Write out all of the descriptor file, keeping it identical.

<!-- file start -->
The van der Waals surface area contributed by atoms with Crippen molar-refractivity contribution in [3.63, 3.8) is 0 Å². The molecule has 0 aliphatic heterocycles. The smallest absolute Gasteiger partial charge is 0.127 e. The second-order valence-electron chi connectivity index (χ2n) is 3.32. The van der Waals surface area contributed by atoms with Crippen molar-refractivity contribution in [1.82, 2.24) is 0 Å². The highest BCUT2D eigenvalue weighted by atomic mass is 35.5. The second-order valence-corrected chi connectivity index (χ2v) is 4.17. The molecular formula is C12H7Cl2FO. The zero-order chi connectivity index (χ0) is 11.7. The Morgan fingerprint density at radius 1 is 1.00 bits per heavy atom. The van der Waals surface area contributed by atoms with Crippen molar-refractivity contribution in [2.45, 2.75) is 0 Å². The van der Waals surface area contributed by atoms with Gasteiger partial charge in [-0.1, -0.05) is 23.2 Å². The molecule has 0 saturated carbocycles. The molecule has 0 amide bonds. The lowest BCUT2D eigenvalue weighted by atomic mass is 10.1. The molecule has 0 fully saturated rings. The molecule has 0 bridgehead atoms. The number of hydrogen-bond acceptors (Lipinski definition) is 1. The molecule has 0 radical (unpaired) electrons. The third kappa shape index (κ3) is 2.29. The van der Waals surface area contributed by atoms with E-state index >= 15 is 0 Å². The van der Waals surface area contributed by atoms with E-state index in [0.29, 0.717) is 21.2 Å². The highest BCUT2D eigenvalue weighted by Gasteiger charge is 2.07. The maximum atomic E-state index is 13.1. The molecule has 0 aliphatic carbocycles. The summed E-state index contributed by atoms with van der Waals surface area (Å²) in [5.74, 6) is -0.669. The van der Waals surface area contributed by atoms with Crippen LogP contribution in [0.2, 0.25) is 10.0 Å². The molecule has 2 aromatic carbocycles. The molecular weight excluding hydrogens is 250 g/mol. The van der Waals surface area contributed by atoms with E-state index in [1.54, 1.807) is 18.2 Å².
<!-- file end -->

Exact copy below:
The van der Waals surface area contributed by atoms with Crippen molar-refractivity contribution in [3.63, 3.8) is 0 Å². The molecule has 0 aliphatic heterocycles. The smallest absolute Gasteiger partial charge is 0.127 e. The second-order valence-electron chi connectivity index (χ2n) is 3.32. The van der Waals surface area contributed by atoms with Crippen molar-refractivity contribution in [1.82, 2.24) is 0 Å². The highest BCUT2D eigenvalue weighted by atomic mass is 35.5. The second-order valence-corrected chi connectivity index (χ2v) is 4.17. The molecular formula is C12H7Cl2FO. The zero-order chi connectivity index (χ0) is 11.7. The Morgan fingerprint density at radius 1 is 1.00 bits per heavy atom. The van der Waals surface area contributed by atoms with Crippen molar-refractivity contribution in [2.45, 2.75) is 0 Å². The van der Waals surface area contributed by atoms with Gasteiger partial charge in [-0.1, -0.05) is 23.2 Å². The molecule has 0 saturated carbocycles. The molecule has 0 amide bonds. The lowest BCUT2D eigenvalue weighted by atomic mass is 10.1. The molecule has 0 fully saturated rings. The molecule has 0 bridgehead atoms. The number of hydrogen-bond acceptors (Lipinski definition) is 1. The molecule has 0 radical (unpaired) electrons. The third kappa shape index (κ3) is 2.29. The van der Waals surface area contributed by atoms with E-state index >= 15 is 0 Å². The van der Waals surface area contributed by atoms with E-state index in [0.29, 0.717) is 21.2 Å². The highest BCUT2D eigenvalue weighted by Gasteiger charge is 2.07. The maximum atomic E-state index is 13.1. The molecule has 0 aliphatic carbocycles. The summed E-state index contributed by atoms with van der Waals surface area (Å²) in [5.74, 6) is -0.669. The van der Waals surface area contributed by atoms with Crippen LogP contribution in [0.2, 0.25) is 10.0 Å². The molecule has 2 aromatic carbocycles. The molecular weight excluding hydrogens is 250 g/mol. The van der Waals surface area contributed by atoms with E-state index in [1.54, 1.807) is 18.2 Å².